FMEA Q and A
In this Q and A article, a reader asks a challenging question about the linkage between FMEA boundary diagrams and Design FMEAs. There are many linkages between different elements of FMEAs, and this question/answer highlights one of the key linkages.
“In all affairs, it’s a healthy thing to hang a question mark on the thing you have long taken for granted.”
How do “boundary diagrams” and “interface matrices” link to DFMEA? Could you please share experience regarding how using “boundary diagrams” and “interface matrices” help to improve FMEA process, and identify important functions?
Answer to Reader’s Question
An FMEA boundary diagram (also called an “FMEA block diagram”) is an essential input to new FMEA projects. It is a visual depiction of the entire system or design to show clearly the boundaries of the FMEA analysis (what is included and not included), the interfaces between the items, and other information that can help to depict the scope of the FMEA. The functions of the FMEA must be within the scope of the diagram, and include all of the interfaces that are identified.
An FMEA Interface Matrix, on the other hand, is an optional input to System or Subsystem FMEAs. It is a chart with the subsystems and/or components (depending on the scope of the FMEA) on both the vertical and horizontal axes, and clearly shows which interfaces must be considered in the analysis and the type of interface. It is done when the FMEA team wants to ensure that all of the various types of interfaces are included in the analysis, missing none. The functions of the FMEA must include all of the identified interfaces.
The key linkage between FMEA boundary/block diagram, FMEA interface matrix and Design FMEA is interfaces. Each interface in the FMEA boundary/block diagram and/or the FMEA interface matrix has a one-to-one linkage to a corresponding function in the Design FMEA.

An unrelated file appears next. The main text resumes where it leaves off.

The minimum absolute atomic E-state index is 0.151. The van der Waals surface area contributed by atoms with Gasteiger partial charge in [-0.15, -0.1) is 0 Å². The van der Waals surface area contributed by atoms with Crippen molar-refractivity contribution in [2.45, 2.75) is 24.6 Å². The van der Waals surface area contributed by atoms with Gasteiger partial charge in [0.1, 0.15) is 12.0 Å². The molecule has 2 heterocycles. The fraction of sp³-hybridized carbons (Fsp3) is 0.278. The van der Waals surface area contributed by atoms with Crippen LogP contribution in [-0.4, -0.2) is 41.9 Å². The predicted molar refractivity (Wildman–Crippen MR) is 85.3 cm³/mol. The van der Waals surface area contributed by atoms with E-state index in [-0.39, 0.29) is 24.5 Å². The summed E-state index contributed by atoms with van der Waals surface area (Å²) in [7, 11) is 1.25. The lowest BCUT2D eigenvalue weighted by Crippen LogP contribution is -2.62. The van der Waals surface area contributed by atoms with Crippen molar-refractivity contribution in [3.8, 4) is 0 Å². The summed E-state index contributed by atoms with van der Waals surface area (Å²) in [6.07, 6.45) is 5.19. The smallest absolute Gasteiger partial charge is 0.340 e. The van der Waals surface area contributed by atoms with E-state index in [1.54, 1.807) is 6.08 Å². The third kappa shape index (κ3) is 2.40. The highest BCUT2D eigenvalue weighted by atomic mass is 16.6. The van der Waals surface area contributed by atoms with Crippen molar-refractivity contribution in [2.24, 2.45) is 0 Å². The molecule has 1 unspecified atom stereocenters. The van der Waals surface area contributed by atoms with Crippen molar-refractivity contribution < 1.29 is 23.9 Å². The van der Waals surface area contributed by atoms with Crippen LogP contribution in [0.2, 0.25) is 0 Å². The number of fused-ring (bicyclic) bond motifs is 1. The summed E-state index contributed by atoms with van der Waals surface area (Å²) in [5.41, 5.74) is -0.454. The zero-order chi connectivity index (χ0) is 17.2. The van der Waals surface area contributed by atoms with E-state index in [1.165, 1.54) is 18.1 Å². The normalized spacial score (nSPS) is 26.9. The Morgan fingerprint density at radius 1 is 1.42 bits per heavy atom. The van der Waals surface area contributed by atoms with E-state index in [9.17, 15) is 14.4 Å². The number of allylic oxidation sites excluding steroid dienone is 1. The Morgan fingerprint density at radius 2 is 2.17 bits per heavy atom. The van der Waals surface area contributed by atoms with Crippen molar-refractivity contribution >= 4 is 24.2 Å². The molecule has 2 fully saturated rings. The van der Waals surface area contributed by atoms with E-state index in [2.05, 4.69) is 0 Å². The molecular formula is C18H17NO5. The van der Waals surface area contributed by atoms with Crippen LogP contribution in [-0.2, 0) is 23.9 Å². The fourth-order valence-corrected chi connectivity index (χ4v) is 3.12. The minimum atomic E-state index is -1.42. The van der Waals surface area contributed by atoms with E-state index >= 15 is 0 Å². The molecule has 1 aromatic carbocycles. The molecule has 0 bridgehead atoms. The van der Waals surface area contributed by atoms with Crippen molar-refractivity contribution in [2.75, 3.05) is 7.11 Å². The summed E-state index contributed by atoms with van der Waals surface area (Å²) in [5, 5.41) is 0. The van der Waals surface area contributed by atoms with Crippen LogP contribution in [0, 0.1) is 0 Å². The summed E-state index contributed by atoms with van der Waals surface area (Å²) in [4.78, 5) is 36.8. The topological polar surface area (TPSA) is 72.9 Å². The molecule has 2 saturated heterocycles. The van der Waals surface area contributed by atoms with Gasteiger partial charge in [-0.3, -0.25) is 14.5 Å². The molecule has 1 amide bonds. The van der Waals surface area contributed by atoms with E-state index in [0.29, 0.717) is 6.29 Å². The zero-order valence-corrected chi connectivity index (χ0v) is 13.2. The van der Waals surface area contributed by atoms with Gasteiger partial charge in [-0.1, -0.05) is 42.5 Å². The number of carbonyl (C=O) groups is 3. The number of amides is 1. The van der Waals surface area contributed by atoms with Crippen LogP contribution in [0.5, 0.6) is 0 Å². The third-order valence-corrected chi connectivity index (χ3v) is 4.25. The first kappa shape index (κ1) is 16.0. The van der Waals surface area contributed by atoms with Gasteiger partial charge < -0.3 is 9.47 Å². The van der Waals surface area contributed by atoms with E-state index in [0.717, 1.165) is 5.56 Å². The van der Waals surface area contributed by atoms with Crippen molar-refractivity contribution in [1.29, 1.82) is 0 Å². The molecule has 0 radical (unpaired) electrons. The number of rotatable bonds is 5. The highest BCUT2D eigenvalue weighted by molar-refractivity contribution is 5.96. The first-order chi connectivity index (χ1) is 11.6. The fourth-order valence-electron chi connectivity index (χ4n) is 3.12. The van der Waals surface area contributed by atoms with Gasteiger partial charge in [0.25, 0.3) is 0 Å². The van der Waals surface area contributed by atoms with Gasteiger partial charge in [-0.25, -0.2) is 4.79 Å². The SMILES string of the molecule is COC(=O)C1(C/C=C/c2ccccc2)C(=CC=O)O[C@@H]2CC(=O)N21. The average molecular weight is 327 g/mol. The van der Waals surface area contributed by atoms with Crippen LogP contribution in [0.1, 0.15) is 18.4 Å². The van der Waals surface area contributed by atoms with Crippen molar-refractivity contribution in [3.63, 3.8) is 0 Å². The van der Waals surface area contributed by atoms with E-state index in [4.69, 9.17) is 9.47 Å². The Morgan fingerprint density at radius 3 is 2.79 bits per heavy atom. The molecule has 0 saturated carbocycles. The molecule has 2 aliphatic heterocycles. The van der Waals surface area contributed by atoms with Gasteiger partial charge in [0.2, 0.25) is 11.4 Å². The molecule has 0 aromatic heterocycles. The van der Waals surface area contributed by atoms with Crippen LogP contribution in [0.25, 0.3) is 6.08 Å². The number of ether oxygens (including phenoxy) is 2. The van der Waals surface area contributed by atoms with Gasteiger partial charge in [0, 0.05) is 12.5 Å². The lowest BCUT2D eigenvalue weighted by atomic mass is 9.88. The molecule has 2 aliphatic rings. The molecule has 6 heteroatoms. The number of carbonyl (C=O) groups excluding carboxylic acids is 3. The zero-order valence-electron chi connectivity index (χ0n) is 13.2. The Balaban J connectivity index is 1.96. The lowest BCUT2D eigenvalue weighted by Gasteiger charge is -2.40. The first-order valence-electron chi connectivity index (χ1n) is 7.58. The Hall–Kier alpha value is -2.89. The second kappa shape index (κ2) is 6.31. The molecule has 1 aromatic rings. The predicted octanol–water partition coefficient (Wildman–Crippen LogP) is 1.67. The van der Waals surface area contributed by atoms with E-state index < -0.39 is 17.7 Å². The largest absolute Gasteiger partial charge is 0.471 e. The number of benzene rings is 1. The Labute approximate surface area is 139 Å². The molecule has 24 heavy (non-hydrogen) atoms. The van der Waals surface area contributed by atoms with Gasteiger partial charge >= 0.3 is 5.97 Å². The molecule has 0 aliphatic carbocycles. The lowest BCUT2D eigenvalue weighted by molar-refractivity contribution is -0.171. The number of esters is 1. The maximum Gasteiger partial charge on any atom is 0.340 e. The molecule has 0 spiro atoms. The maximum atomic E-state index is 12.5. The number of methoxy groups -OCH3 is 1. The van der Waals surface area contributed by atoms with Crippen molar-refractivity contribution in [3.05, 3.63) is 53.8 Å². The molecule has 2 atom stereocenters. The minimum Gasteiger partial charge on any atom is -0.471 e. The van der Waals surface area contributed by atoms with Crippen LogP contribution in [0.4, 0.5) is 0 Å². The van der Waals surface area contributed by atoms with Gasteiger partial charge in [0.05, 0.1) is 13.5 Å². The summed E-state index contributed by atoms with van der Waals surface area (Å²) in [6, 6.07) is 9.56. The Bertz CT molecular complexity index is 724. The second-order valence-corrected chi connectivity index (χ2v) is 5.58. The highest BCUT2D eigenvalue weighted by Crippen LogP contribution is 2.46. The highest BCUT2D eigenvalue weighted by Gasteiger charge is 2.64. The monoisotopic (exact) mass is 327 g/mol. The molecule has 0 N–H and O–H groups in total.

For example, consider the fictional bicycle hand brake FMEA Block Diagram shown in Figure 1.
Let’s take the interface between 1.8.3 Brake Caliper and 1.8.4 Brake Pad. The interface is a bolt (physical connection). In the Design FMEA for the Hand Brake Subsystem, one of the functions could be “Interface Brake Caliper – Brake Pad: the bolt provides secure connection between brake caliper and brake pad, with no movement during all anticipated bicycle maneuvers.”
Does a cause description need to be a design or manufacturing deficiency? Why? This is one of the more important questions to consider if you want to achieve quality FMEAs. In next week’s article, this question will be answered, along with essential information about identifying and applying “causes” in FMEAs.
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In the words of Albert Einstein, “The important thing is never to stop questioning.” I invite you to ask anything at all about the broad subject of FMEAs. You may be curious about an application issue, or want another view on a challenge you are experiencing. Questions and answers are the lifeblood of learning, and we’re are all learning. I will answer all questions to the best of my ability, and promise to keep personal information confidential.Ask Carl a Question
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